The coffee code of rocking
1. Don’t drink after a workout
Drinking coffee after working out is a big mistake as it hinders recovery. During this period, cortisol caused by training stress is released and the body goes into a catabolic state (this is normal!).
At the same time testosterone is produced, and it is in your best interest to improve the testosterone/cortisol ratio. As soon as you finish the last repetition, immediately take measures to reduce cortisol. For example, this is why post-workout eating is so important: eating helps you switch from catabolism to anabolism. Coffee, on the other hand, is the opposite.
We drink coffee in the morning (when we can’t wake up), and the adrenal glands produce cortisol. It’s also a stimulating hormone, not just catabolic. When stressed, cortisol is our friend, putting the psyche into a fight-or-flight state. At the same time, however, there is a breakdown of protein for energy. Which is not bad before a deadlift, but will worsen recovery after the workout, as you will be in a catabolic state for longer.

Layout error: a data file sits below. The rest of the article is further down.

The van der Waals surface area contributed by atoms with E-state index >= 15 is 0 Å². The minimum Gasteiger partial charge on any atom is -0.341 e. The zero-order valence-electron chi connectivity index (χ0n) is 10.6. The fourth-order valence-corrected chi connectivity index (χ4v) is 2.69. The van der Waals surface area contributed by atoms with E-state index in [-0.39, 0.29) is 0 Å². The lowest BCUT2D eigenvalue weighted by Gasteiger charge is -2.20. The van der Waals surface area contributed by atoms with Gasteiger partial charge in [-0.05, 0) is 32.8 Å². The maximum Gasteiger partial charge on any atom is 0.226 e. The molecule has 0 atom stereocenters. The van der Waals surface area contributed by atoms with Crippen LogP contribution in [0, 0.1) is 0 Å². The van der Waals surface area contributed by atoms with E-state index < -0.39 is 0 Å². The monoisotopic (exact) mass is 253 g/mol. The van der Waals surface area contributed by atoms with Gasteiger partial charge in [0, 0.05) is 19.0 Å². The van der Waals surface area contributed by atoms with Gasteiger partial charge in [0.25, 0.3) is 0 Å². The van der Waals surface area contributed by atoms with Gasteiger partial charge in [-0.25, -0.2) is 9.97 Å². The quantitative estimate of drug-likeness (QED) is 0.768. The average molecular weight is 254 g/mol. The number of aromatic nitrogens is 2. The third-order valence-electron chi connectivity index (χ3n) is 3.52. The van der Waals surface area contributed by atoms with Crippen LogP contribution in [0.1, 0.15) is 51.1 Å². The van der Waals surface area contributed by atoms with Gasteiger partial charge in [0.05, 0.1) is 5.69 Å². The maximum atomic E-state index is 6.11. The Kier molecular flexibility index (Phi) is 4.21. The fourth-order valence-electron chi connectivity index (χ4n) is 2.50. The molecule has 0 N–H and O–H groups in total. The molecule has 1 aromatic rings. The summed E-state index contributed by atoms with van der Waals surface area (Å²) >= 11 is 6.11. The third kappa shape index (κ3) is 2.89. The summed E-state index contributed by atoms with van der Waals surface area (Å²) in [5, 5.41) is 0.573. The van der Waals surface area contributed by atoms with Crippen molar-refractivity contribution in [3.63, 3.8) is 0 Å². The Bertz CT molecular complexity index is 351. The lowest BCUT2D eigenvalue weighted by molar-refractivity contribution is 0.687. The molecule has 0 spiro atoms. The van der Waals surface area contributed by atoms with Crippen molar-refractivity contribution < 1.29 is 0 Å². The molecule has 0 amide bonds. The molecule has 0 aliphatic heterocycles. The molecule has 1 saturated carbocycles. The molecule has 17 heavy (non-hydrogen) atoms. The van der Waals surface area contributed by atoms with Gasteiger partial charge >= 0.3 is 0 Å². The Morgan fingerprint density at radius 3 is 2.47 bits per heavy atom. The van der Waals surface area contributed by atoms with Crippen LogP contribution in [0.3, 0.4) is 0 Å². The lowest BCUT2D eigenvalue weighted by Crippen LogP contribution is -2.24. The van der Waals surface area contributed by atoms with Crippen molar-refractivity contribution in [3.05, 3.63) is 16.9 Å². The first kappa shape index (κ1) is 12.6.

2. Know the measure.
Coffee is a double-edged sword. When you drink it to set a new record or to burn off that last gram of fat, you’re using it for good. But if you’re forced to regularly slam down a cup of coffee throughout the day because you can’t do anything without it, that’s trouble.
Too much and too often is addictive, and you just don’t have enough energy without coffee. That means it’s time to quit.
You can also take herbs to support the adrenal glands; caffeine makes them overwork and deprives the body of important nutrients. Try rhodiola rosea for example, this herb helps the body cope with stress and your daily dose of coffee.
3. Follow a regimen
And no one wants to be sleep deprived: one survey showed that almost half of all Americans don’t get enough sleep. Massive caffeagolism might have something to do with it.
Much is determined by genetics; the CYP1A2 enzyme, in particular, plays a key role in caffeine metabolism. If you have this enzyme very active, you’re in luck: you can have a cup at dinner and forget to go to sleep in half an hour. Those whose metabolism is very slow will have a sip in the morning, be irritable all day and find it hard to fall asleep in the evening.
If you have a slow metabolism and a high sensitivity to caffeine, finish by midday. But even if it’s fast, it’s best not to drink after 3pm. Coffee increases cortisol anyway, and when the sun starts to go down, so should cortisol levels. With less light, the body gets the signal that it’s time to curtail cortisol production and unleash the melatonin production that we need for sound sleep and full recovery.